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Obscenity Charges Dismissed! - Alan, Esq.

Alan, Esq.
Date: 2005-01-23 01:22
Subject: Obscenity Charges Dismissed!
Security: Public
Extreme Associates is a company which makes pornography of an "extreme" nature. Their videos depict scenes of defecation, urination, simulated rape, and simulated murder/snuff. Not very tame or pretty stuff. I've never seen one of their videos, nor do I intend to. In 2003, the Government brought charges against Extreme Associates, and their owners/operators on 9 counts of violating Federal obscenity statutes and 1 count of conspiracy based on that conduct. On Thursday, January 20, 2005, Western District of Pennsylvania Federal Judge, Gary L. Lancaster dismissed all charges against Extreme and the individuals. The decision found the obscenity laws unconstitutional as it applied to this case, which means the laws are still technically valid on their face. However, if you read the decision, the Judge essentially destroys the government's ability to prosecute obscenity at all. You can read about the case here.

The Court summarized its findings, stating:
We find that the federal obscenity statutes burden an individual's fundamental right to possess, read, observe, and think about what he chooses in the privacy of his own home by completely banning the distribution of obscene materials. As such, we have applied the strict scrutiny test to those statutes. The federal obscenity statutes fail the strict scrutiny test because they are not narrowly drawn to advance the asserted governmental interests of protecting minors and unwitting adults from exposure to obscene materials, as applied to these defendants and the facts of this case. Because the federal obscenity statutes are unconstitutional as applied, defendants' indictment must be dismissed.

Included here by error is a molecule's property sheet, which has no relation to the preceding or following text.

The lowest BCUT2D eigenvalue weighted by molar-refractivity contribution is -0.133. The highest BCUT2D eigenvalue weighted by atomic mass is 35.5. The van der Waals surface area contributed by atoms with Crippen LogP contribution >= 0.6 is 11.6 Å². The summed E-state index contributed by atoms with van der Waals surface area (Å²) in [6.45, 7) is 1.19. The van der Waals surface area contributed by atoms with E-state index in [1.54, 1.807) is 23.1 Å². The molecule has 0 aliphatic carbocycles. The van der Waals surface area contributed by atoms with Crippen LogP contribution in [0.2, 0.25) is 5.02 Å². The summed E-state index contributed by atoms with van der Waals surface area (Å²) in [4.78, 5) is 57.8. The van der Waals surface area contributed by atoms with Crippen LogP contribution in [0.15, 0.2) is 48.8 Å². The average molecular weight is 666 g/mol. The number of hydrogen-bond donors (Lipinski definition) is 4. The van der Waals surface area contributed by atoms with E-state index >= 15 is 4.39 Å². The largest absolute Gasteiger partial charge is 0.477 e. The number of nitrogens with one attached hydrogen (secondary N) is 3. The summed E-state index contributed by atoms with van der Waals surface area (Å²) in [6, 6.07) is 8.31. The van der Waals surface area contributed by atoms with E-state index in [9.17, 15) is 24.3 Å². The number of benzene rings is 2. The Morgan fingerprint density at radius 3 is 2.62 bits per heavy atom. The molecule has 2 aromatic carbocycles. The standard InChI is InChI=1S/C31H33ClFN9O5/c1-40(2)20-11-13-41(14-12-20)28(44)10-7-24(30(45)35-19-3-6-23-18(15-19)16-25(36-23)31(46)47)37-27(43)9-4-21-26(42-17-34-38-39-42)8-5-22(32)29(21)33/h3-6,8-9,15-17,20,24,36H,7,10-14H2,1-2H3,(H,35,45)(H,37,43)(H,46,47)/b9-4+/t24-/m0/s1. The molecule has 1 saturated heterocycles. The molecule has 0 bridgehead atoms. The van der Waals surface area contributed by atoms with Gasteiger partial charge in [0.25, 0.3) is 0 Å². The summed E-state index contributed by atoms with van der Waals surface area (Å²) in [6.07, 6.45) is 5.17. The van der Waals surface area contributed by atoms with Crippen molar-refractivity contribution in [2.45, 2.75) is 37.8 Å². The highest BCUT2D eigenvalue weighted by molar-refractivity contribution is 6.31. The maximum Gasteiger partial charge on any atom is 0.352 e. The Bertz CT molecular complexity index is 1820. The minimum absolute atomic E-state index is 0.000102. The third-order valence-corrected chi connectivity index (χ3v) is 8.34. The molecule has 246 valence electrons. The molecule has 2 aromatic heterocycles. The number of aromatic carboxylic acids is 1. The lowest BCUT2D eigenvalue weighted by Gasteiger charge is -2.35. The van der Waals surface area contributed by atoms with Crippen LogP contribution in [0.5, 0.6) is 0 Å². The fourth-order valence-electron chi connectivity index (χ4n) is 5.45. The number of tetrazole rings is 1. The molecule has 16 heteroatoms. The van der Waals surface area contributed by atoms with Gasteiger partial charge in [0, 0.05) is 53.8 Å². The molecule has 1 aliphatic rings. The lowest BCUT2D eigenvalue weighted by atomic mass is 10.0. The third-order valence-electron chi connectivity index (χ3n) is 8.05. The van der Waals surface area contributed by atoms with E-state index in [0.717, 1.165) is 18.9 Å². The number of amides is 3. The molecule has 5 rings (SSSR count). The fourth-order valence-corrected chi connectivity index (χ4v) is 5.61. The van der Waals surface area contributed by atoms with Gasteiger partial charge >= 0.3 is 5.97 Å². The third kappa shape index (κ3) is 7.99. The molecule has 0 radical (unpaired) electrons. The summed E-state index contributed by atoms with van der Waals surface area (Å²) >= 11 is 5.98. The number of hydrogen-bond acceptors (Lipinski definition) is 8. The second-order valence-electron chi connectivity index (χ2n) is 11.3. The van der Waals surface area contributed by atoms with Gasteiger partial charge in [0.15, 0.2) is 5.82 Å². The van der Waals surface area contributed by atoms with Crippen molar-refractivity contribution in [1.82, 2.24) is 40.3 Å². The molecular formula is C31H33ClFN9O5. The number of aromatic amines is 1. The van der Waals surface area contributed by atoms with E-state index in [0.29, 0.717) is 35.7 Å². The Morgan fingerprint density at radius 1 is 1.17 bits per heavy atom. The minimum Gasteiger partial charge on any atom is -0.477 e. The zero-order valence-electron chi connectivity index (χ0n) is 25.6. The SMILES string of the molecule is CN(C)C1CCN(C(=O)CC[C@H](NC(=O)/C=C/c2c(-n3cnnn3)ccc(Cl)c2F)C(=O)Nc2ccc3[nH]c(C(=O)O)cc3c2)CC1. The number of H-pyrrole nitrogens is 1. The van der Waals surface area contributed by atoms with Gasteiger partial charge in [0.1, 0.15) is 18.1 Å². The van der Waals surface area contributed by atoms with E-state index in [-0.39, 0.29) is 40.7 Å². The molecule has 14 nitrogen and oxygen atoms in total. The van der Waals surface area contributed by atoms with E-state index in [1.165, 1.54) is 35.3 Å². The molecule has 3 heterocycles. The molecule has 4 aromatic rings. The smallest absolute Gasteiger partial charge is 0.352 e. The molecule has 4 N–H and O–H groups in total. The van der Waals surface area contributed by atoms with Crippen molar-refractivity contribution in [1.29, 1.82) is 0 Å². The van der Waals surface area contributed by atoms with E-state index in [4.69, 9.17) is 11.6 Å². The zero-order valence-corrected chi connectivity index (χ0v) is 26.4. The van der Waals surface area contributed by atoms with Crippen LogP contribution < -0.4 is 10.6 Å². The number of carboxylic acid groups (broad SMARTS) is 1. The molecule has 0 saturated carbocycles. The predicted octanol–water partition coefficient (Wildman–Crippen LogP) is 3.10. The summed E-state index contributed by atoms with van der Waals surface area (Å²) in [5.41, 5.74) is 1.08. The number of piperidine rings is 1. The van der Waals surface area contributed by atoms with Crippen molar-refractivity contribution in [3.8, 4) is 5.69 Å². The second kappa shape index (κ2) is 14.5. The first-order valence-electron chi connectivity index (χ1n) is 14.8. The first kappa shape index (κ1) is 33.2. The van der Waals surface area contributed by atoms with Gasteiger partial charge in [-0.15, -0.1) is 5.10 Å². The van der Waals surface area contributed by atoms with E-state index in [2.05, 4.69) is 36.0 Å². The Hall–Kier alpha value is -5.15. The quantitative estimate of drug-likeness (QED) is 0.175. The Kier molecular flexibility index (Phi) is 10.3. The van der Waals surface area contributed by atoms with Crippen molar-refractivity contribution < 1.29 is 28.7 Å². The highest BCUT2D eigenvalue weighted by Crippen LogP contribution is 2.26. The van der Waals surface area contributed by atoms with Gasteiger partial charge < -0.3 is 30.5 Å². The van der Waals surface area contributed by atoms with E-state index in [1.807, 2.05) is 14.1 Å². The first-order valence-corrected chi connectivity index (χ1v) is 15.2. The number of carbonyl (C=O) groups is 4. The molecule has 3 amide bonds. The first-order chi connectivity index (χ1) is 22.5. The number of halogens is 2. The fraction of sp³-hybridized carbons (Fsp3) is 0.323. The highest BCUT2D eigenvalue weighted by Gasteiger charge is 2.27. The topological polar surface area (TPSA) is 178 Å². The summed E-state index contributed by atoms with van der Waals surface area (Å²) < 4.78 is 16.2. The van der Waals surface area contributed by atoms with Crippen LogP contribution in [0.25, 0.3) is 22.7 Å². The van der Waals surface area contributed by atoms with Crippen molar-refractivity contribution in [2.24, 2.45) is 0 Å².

In addition, the court also flatly rejected the right of the government to enforce laws to further the interest of "morality", since the U.S. Supreme Court overturned all laws which ban private consensual sodomy between adults in Lawrence v. Texas, 539 U.S. 558 (2003). Here the court said:
The Lawrence decision, however, is nevertheless important to this case. It can be reasonably interpreted as holding that public morality is not a legitimate state interest sufficient to justify infringing on adult, private, consensual, sexual conduct even if that conduct is deemed offensive to the general public's sense of morality. Such is the import of Lawrence to our decision.
This decision is a huge victory for individual liberty and freedom of speech.

However, I see a huge logic gap in the Judge's decision which may make it ripe for reversal on appeal.

The decision to dismiss the charges was not based on the 1st Amendment. In fact, the court conceded that the 1st Amendment does not protect obscenity. See Roth v. United States, 354 U.S. 476 (1957). However, the Supreme Court has also ruled that the mere possession of obscenity in your home could not be prosecuted. See Stanley v. Georgia, 394 U.S. 557 (1969). Nonetheless, the government could (and did) freely prosecute anyone who distributes obscenity.